The radiation monitor system uses two Blackcat Systems GM-10 detectors setup with a 2-channel anti-coincidence monitor. The GM-10 contains a thin window geiger-mueller tube, which detects alpha, beta, gamma and x-ray radiation. When one of these high-energy particles enters the window, it is detected, counted and logged. The number of counts per minute is related to the amount of radiation present.
The 2-channel anti-coincidence monitor (ACM) checks the output from each detector. When one of the detectors indicates radiation, the ACM checks the other detector for an indication. This information is logged as 1) just one detector had an event or 2) both detectors had an event. The latter typically indicates detection of a cosmic ray.
Radiation detected by the GM-10 (one count is registered each time the detected radiation exceeds these thresholds):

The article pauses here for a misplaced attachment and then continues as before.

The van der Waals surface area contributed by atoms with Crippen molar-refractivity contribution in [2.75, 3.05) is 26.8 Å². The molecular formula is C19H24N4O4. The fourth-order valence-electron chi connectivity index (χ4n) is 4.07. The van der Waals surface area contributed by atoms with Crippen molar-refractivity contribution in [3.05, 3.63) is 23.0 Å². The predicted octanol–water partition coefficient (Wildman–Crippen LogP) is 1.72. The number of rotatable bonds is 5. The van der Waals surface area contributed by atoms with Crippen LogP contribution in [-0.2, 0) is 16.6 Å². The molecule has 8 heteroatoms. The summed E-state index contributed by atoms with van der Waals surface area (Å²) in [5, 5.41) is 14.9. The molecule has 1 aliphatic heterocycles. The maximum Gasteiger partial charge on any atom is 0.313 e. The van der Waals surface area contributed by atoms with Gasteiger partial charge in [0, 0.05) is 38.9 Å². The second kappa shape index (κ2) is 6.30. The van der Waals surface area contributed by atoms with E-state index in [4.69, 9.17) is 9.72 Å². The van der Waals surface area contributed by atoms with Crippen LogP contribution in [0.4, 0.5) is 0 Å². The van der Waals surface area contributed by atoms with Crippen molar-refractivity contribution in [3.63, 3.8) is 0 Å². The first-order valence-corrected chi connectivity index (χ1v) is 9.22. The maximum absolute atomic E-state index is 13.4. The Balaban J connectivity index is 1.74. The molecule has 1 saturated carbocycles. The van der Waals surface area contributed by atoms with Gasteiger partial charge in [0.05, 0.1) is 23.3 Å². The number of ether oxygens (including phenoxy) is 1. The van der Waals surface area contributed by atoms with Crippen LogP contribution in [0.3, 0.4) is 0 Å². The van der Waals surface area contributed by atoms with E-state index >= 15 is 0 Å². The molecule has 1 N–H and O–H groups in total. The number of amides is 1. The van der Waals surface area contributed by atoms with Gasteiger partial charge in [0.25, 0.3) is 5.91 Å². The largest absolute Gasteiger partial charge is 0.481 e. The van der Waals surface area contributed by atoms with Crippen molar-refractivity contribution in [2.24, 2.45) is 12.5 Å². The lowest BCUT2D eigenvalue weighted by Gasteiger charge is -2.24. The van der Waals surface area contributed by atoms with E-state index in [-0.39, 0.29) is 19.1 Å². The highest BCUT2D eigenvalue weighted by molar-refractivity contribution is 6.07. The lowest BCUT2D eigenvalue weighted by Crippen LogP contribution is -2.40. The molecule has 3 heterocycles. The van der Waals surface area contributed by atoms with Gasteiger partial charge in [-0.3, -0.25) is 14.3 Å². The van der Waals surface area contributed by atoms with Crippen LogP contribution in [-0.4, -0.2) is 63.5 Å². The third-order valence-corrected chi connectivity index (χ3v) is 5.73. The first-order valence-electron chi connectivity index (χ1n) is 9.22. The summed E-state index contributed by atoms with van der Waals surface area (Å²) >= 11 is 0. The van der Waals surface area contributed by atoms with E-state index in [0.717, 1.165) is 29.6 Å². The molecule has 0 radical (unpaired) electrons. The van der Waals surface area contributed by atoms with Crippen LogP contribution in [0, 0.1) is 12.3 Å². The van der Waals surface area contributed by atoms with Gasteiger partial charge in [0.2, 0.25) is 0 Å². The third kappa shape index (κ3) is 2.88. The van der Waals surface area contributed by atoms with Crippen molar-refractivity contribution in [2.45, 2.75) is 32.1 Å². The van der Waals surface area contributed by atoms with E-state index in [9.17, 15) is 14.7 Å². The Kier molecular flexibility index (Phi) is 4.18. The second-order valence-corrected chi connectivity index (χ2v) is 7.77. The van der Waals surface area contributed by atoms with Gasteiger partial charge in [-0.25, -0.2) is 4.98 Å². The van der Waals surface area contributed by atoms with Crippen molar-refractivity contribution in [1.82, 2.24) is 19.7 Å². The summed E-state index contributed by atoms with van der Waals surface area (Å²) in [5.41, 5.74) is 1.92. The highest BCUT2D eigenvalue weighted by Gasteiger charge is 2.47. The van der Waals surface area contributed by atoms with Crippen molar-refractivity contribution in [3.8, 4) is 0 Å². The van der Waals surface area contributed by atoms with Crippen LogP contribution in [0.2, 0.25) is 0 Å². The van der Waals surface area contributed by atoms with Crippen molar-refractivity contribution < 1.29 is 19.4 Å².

There are many sources of man-made and natural radiation, including fallout from nuclear tests and naturally occurring radon and cosmic rays. Some radiation always is present in the background. Measured background levels vary statistically and with the weather, local geology and the type of instrument used to measure them.
A simple experiment was performed with the sensor elements from four ionization smoke detectors (see photo below). Ionization smoke detectors have an ionization chamber with a source of ionizing radiation to detect smoke. The ionization source is a small amount of Americium-241, a radioactive element with a half-life of 432 years. It is a good source of alpha particles, and these alpha particles are detected by the GM-10.
The elements were removed from the smoke detectors and placed in a cardboard package. The package was then set in front of the GM-10 detectors at 1545 UTC and left there for about 55 minutes. The chart below shows close to 20 counts/minute prior to 1545, jumping to about 40 CPM and then decreasing back to 20 CPM when the elements were moved away.
smoke detector printed circuit board (PCB) with